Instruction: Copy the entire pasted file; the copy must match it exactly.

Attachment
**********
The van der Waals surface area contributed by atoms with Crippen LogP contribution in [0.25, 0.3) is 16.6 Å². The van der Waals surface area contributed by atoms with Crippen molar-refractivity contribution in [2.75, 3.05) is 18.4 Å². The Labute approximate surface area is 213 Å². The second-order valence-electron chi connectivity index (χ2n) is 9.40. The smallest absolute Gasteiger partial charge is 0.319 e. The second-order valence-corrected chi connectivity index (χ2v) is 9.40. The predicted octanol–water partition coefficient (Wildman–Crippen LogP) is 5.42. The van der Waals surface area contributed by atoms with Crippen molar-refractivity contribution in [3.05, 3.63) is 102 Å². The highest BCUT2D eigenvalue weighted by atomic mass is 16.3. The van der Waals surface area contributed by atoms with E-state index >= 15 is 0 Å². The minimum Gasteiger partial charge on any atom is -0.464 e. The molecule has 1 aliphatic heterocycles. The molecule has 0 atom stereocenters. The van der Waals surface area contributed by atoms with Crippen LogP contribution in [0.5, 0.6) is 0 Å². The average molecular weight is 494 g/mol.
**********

The van der Waals surface area contributed by atoms with Crippen LogP contribution in [0.25, 0.3) is 16.6 Å². The van der Waals surface area contributed by atoms with Crippen molar-refractivity contribution in [2.75, 3.05) is 18.4 Å². The Labute approximate surface area is 213 Å². The second-order valence-electron chi connectivity index (χ2n) is 9.40. The smallest absolute Gasteiger partial charge is 0.319 e. The second-order valence-corrected chi connectivity index (χ2v) is 9.40. The predicted octanol–water partition coefficient (Wildman–Crippen LogP) is 5.42. The van der Waals surface area contributed by atoms with Crippen molar-refractivity contribution in [3.05, 3.63) is 102 Å². The highest BCUT2D eigenvalue weighted by atomic mass is 16.3. The van der Waals surface area contributed by atoms with E-state index >= 15 is 0 Å². The minimum Gasteiger partial charge on any atom is -0.464 e. The molecule has 1 aliphatic heterocycles. The molecule has 0 atom stereocenters. The van der Waals surface area contributed by atoms with Crippen LogP contribution in [0.5, 0.6) is 0 Å². The average molecular weight is 494 g/mol.